Later on, in 1998, there was an important paper by Chengzheng Sun and Clarence Ellis on “Operational transformation in real-time group editors” This paper was followed by further work by Chengzheng Sun at Griffith University in Australia. (Is it a coincidence that the Google Wave team is based there?).
One of Dr Sun’s projects is CoWord, an attempt to retrofit Microsoft Word with real-time collaborative editing features (like those demonstrated by Google): CoWord seeks
“to apply the state-of-the-art collaborative editing technologies to widely used single-user commercial word processors in a transparent way, i.e., without modifying the source code of single-user applications. MS Word has been chosen as the first target of this application. A collaborative Word (named as CoWord) is being built in our lab, which not only retains existing MS Word features, but also includes new features that enable multiple users to perform and undo MS Word editing operations on the same MS Word document concurrently and consistently.”
Interestingly, Sun presented his work in a lecture to Microsoft Research in 2003. (Also worth noting is that Sun recently moved to Nanyang Technological University at Singapore.)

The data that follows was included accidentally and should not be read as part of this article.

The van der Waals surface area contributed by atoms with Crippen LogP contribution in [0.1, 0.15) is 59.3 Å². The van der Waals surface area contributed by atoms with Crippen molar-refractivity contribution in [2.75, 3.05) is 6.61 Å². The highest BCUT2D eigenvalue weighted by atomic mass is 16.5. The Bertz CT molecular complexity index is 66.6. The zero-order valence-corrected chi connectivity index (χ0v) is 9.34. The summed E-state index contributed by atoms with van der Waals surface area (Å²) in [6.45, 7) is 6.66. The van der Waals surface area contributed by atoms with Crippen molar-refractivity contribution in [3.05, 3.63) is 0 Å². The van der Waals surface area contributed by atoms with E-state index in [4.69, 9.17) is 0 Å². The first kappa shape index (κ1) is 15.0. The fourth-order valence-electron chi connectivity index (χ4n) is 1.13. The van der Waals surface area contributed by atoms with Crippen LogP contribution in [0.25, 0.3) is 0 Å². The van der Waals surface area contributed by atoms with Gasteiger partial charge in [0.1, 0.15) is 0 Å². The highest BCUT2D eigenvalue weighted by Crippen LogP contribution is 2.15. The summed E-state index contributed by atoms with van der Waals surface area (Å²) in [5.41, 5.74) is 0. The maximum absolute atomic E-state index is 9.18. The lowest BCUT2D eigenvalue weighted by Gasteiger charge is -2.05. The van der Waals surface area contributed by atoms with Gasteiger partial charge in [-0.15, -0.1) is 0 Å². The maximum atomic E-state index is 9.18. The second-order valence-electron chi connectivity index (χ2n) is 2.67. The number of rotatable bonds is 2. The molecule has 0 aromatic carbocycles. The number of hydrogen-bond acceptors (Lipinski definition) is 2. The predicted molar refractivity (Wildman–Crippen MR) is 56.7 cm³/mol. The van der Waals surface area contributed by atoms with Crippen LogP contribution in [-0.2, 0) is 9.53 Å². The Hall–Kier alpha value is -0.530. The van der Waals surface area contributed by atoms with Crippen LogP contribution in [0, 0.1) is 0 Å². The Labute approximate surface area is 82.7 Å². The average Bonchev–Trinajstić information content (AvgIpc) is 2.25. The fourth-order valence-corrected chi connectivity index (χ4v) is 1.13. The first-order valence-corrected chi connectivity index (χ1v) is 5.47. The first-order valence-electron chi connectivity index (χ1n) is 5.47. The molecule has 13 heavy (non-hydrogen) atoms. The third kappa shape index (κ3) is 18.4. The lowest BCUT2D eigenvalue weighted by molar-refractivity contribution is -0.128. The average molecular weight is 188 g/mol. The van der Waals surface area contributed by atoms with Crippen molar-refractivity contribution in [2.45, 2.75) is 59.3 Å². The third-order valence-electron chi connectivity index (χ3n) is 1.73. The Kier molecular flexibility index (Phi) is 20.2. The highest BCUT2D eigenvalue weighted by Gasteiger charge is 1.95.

The above are only a couple of representative pieces in a swath of research in this field. My understanding is that Google has built on this work and come up with their own innovations, which I know about only as a distant observer. One of those innovations, I understand, has to do with maintaining a representation of a Wave as a tree structure in the browser, and keeping this structure in synch with the server version and that on other machines. If that is the case, I ran across a patent issued in 2005 that seems to be directly relevant: “Browser to browser, DOM-based, peer-to-peer communication with delta synchronization”:
“The present invention solves the complexity of integration of Web browsing, Web authoring and Instant Messaging, and offers the uniqueness of browser-based rich media manipulation and synchronization of Web contents among participating peers. The advantages are exemplified in the combination of the three…”
I’ll stop here to let the patent lawyers fire up their engines.
One last, possibly unrelated landmark, in my Saturday night tour of OT, is a variant approach which seeks the same goal as OT, to maintain consistency of shared data as it is manipulated by distributed authors in real time. The authors have come up with an approach that does not have to use vector clocks and is supposedly simpler and more efficient than classic OT. Because this approach is “With Out Operational Transform“, the authors chose the charming name of WOOT.
Updated (6/5/09): Corrected a typo (pointed out by Shantanu in comments).